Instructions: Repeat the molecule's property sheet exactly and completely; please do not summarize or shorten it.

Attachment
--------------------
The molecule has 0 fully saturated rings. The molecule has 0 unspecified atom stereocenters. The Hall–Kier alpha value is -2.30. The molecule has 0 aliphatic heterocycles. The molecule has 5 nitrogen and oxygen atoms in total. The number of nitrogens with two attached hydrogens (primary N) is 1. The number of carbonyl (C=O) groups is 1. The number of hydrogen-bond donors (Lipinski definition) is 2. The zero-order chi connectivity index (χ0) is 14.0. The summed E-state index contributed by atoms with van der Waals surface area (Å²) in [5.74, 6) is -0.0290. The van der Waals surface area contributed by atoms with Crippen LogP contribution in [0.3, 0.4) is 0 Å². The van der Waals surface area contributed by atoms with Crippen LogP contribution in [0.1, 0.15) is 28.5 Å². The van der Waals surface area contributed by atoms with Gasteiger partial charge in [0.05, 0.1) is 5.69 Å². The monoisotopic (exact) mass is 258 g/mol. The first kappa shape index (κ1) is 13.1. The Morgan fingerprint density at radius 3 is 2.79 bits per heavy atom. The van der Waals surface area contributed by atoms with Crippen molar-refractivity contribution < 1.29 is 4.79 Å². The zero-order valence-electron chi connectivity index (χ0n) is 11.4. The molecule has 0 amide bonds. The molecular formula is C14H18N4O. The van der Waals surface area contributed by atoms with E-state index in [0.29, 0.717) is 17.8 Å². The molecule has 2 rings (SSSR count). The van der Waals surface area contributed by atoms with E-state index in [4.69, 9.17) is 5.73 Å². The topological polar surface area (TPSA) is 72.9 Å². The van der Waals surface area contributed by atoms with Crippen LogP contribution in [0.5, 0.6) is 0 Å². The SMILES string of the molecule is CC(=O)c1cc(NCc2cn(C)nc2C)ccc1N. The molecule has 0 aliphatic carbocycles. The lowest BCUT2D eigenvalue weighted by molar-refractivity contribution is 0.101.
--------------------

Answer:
The molecule has 0 fully saturated rings. The molecule has 0 unspecified atom stereocenters. The Hall–Kier alpha value is -2.30. The molecule has 0 aliphatic heterocycles. The molecule has 5 nitrogen and oxygen atoms in total. The number of nitrogens with two attached hydrogens (primary N) is 1. The number of carbonyl (C=O) groups is 1. The number of hydrogen-bond donors (Lipinski definition) is 2. The zero-order chi connectivity index (χ0) is 14.0. The summed E-state index contributed by atoms with van der Waals surface area (Å²) in [5.74, 6) is -0.0290. The van der Waals surface area contributed by atoms with Crippen LogP contribution in [0.3, 0.4) is 0 Å². The van der Waals surface area contributed by atoms with Crippen LogP contribution in [0.1, 0.15) is 28.5 Å². The van der Waals surface area contributed by atoms with Gasteiger partial charge in [0.05, 0.1) is 5.69 Å². The monoisotopic (exact) mass is 258 g/mol. The first kappa shape index (κ1) is 13.1. The Morgan fingerprint density at radius 3 is 2.79 bits per heavy atom. The van der Waals surface area contributed by atoms with Crippen molar-refractivity contribution < 1.29 is 4.79 Å². The zero-order valence-electron chi connectivity index (χ0n) is 11.4. The molecule has 0 amide bonds. The molecular formula is C14H18N4O. The van der Waals surface area contributed by atoms with E-state index in [0.29, 0.717) is 17.8 Å². The molecule has 2 rings (SSSR count). The van der Waals surface area contributed by atoms with E-state index in [4.69, 9.17) is 5.73 Å². The topological polar surface area (TPSA) is 72.9 Å². The van der Waals surface area contributed by atoms with Crippen LogP contribution in [0.5, 0.6) is 0 Å². The SMILES string of the molecule is CC(=O)c1cc(NCc2cn(C)nc2C)ccc1N. The molecule has 0 aliphatic carbocycles. The lowest BCUT2D eigenvalue weighted by molar-refractivity contribution is 0.101.